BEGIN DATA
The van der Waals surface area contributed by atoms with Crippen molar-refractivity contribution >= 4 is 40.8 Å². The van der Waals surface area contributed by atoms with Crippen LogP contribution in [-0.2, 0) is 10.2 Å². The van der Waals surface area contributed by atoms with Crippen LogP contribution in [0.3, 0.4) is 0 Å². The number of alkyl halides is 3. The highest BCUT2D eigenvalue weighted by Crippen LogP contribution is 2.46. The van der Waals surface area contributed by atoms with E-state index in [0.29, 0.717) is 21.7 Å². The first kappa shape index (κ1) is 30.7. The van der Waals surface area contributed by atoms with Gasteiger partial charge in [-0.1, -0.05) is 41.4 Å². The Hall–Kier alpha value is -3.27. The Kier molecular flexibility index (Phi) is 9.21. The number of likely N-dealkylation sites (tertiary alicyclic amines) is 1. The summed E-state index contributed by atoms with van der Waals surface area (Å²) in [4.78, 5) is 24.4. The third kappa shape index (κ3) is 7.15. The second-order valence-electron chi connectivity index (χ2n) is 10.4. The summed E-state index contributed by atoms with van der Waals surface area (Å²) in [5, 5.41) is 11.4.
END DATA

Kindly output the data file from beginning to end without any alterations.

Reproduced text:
The van der Waals surface area contributed by atoms with Crippen molar-refractivity contribution >= 4 is 40.8 Å². The van der Waals surface area contributed by atoms with Crippen LogP contribution in [-0.2, 0) is 10.2 Å². The van der Waals surface area contributed by atoms with Crippen LogP contribution in [0.3, 0.4) is 0 Å². The number of alkyl halides is 3. The highest BCUT2D eigenvalue weighted by Crippen LogP contribution is 2.46. The van der Waals surface area contributed by atoms with E-state index in [0.29, 0.717) is 21.7 Å². The first kappa shape index (κ1) is 30.7. The van der Waals surface area contributed by atoms with Gasteiger partial charge in [-0.1, -0.05) is 41.4 Å². The Hall–Kier alpha value is -3.27. The Kier molecular flexibility index (Phi) is 9.21. The number of likely N-dealkylation sites (tertiary alicyclic amines) is 1. The summed E-state index contributed by atoms with van der Waals surface area (Å²) in [4.78, 5) is 24.4. The third kappa shape index (κ3) is 7.15. The second-order valence-electron chi connectivity index (χ2n) is 10.4. The summed E-state index contributed by atoms with van der Waals surface area (Å²) in [5, 5.41) is 11.4.